Fort Myers Ankle Brachial Index Test | Diagnostic Testing

Ankle Brachial Index (ABI) Test

Non-Invasive Peripheral Arterial Evaluation: ABI with and without exercise

What is ankle brachial index (ABI) testing?

An ABI is performed by measuring blood pressures at a single level. Arterial pressures in the lower extremities at the ankle and toes are compared to the pressures measured in the arms. This is reported as a ratio and used as an indicator of the presence and severity of peripheral arterial disease (PAD).

What is peripheral arterial disease (PAD)?

PAD is a common circulatory problem affecting arteries where plaque, composed of cholesterol and scar tissue, accumulates along the inside wall of the artery causing narrowing of the flow lumen which reduces arterial blood flow to the limbs. Peripheral artery disease most commonly affects the lower extremities and the most common symptom of PAD are intermittent claudication or exercise induced calf, thigh and or buttock pain which abates with rest almost immediately. During exercise, muscles require more oxygen to function properly and the restriction of this delivery caused by PAD causes lactic acid to build up in the muscles leading to the cramps. The level of cramps depends on the level of the blockages in the arteries. Aortic or iliac artery blockages in the abdomen may cause buttock, thigh and calf cramps or claudication, whereas a thigh artery blockage (femoral artery) may only cause calf muscle cramps or claudication. Ankle brachial indices can not only identify the presence of PAD but help stratify the severity of the blockages. Checking ABIs at rest and after brief exercise on a treadmill following a very strict protocol may be helpful in identifying PAD in a patient who has mild enough disease to be missed by resting ABIs but which may be unmasked after increasing the muscle’s demand for oxygen with treadmill exercise. Making these determinations is not possible with MRI or CT scans, since they are not physiologic exams. The first diagnostic test that should be considered in a patient suspected to have PAD is the ABI with exercise.

What are the symptoms of PAD, and what are the indications that a peripheral arterial evaluation is needed?

Many patients may have a very mild degree of PAD and have little to no symptoms and probably will not have a reason to present for an evaluation. Approximately 8 million adults in the USA have symptomatic peripheral artery disease, and usually have symptoms of intermittent claudication(IC). As noted previously, muscle cramping occurs after periods of walking or exercising and resolve immediately after cessation of the activity. Symptoms should be very reproducible at approximately the same length of walking, regardless of the time of day , day of the week or other factors. This part of the patient history is important in establishing the clinical diagnosis of PAD. Diminished pulses may be noted in the feet of these patents although presence of pulses does not rule out PAD. In more severe cases of PAD, pain may occur at shorter distances of walking and at rest in bed when the legs are elevated, rest pain. Typically the pain in patients with rest pan is across the metatarsal bones (bones before the toes), and is relieved to some degree with hanging the legs over the bed. The color of the feet will also be a clue in that the feet will appear pale with elevation and beet red with dependency. The final and worse presentation of PAD is ischemic tissue loss , non healing wounds or gangrene. Ischemic ulcers can occur as a result of many injures or insults to the skin, and fail to heal because of critical reduction in arterial blood flow and oxygen/nutrient delivery to the tissues. These ulcers are usually very painful and the pain is rarely relieved by anything other than narcotics. Patients in this category constitute an emergency and should have immediate attention with physiologic testing and hospitalization for arteriography and planning of revascularization of the limb to preserve the limb. Symptoms or physical signs of PAD are listed below:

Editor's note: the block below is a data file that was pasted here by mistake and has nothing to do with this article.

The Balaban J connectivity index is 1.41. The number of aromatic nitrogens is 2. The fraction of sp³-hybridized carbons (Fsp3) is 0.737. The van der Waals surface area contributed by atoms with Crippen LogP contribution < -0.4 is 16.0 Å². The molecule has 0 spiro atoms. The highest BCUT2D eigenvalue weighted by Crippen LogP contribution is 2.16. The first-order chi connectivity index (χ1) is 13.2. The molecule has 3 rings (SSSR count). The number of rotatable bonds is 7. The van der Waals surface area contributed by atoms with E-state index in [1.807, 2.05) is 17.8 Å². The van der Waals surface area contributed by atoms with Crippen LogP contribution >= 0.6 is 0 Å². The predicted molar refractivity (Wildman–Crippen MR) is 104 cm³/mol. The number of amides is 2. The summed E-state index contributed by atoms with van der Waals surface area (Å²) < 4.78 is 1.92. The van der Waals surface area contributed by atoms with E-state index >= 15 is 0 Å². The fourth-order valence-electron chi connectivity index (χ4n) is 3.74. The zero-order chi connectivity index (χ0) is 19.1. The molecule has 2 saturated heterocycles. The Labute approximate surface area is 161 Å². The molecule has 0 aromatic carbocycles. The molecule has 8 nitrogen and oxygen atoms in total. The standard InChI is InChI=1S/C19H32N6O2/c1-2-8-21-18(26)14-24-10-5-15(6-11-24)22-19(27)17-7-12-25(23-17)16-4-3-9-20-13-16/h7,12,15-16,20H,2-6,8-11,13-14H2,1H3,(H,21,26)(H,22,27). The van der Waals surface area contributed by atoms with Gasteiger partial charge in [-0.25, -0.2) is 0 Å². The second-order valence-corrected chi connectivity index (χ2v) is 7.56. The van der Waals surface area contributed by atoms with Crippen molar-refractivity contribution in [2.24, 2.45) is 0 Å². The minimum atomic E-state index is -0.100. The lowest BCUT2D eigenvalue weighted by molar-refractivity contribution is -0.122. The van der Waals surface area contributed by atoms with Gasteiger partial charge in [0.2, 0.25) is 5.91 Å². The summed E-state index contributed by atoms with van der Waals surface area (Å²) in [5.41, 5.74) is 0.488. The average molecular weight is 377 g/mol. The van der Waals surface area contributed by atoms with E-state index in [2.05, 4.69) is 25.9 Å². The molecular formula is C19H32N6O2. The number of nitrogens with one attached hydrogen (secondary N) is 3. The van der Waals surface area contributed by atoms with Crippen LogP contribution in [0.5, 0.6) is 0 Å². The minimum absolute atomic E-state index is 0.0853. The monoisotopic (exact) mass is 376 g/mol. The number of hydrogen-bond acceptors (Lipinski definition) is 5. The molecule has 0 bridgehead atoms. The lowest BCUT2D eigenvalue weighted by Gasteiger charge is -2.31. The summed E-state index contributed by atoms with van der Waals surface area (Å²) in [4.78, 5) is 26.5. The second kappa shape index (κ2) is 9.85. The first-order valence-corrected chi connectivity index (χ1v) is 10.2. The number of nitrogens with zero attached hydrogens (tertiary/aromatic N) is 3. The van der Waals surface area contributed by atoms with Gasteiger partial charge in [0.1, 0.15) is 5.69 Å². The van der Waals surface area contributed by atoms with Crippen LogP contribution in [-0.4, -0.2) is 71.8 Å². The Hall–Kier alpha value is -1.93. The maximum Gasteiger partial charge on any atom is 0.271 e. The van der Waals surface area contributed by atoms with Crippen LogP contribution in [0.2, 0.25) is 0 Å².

• Leg numbness or weakness
  • Coldness in your lower leg or foot, especially when compared with the other leg
  • Non-healing sores on your toes, feet or legs
  • A change in the color of your legs (pale with elevation and ruby red with dependency)
  • Hair loss or slower hair growth on your feet and legs
  • Slower growth of your toenails
  • No pulse or a weak pulse in your legs or feet

What can I expect during the exam?

A complete examination of both extremities takes approximately 30 minutes. It is performed in a private room lying on an exam table. A technologist will place blood pressure cuffs on the arms, legs, and toes to perform the blood pressures of the extremities. It may be necessary to have you walk on a treadmill slowly for no more than 5 minutes after the baseline pressures are taken to assess for any significant pressure changes after exercise. This is typically done to identify disease that may not be evident during the resting exam.

Patient Instructions

  • Allow 30 minutes for a baseline exam. Allow 1 hour if exercise is required.
  • No smoking for at least 1 hour before the exam.
  • Shoes and socks will need to be removed for the pressure portion of the exam.
  • Wear or bring comfortable walking shoes just in case exercise is required.

Please call us with any questions or to schedule an appointment for a Fort Myers Ankle Brachial Index test: (239) 694-8346